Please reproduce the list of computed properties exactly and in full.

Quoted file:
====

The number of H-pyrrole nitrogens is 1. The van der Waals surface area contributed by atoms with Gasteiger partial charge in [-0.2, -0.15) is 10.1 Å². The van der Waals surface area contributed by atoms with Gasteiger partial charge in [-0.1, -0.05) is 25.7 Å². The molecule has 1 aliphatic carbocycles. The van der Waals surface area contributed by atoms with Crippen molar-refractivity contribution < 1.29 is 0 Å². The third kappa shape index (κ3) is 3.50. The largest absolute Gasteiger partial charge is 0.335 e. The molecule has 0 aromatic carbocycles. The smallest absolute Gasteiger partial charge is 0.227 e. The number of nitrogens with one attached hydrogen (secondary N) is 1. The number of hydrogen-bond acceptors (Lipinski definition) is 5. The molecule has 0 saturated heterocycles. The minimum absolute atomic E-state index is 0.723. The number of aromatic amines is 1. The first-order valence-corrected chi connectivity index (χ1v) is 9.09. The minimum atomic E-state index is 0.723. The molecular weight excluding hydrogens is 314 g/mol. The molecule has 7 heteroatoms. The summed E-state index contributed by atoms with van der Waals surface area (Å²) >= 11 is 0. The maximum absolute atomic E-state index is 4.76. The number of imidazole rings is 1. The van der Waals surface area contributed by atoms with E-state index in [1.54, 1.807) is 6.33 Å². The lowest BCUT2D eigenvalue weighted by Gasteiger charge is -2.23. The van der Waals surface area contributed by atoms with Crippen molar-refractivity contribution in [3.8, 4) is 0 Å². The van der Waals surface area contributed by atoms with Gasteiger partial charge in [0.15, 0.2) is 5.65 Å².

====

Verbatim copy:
The number of H-pyrrole nitrogens is 1. The van der Waals surface area contributed by atoms with Gasteiger partial charge in [-0.2, -0.15) is 10.1 Å². The van der Waals surface area contributed by atoms with Gasteiger partial charge in [-0.1, -0.05) is 25.7 Å². The molecule has 1 aliphatic carbocycles. The van der Waals surface area contributed by atoms with Crippen molar-refractivity contribution < 1.29 is 0 Å². The third kappa shape index (κ3) is 3.50. The largest absolute Gasteiger partial charge is 0.335 e. The molecule has 0 aromatic carbocycles. The smallest absolute Gasteiger partial charge is 0.227 e. The number of nitrogens with one attached hydrogen (secondary N) is 1. The number of hydrogen-bond acceptors (Lipinski definition) is 5. The molecule has 0 saturated heterocycles. The minimum absolute atomic E-state index is 0.723. The number of aromatic amines is 1. The first-order valence-corrected chi connectivity index (χ1v) is 9.09. The minimum atomic E-state index is 0.723. The molecular weight excluding hydrogens is 314 g/mol. The molecule has 7 heteroatoms. The summed E-state index contributed by atoms with van der Waals surface area (Å²) >= 11 is 0. The maximum absolute atomic E-state index is 4.76. The number of imidazole rings is 1. The van der Waals surface area contributed by atoms with E-state index in [1.54, 1.807) is 6.33 Å². The lowest BCUT2D eigenvalue weighted by Gasteiger charge is -2.23. The van der Waals surface area contributed by atoms with Crippen molar-refractivity contribution in [3.8, 4) is 0 Å². The van der Waals surface area contributed by atoms with Gasteiger partial charge in [0.15, 0.2) is 5.65 Å².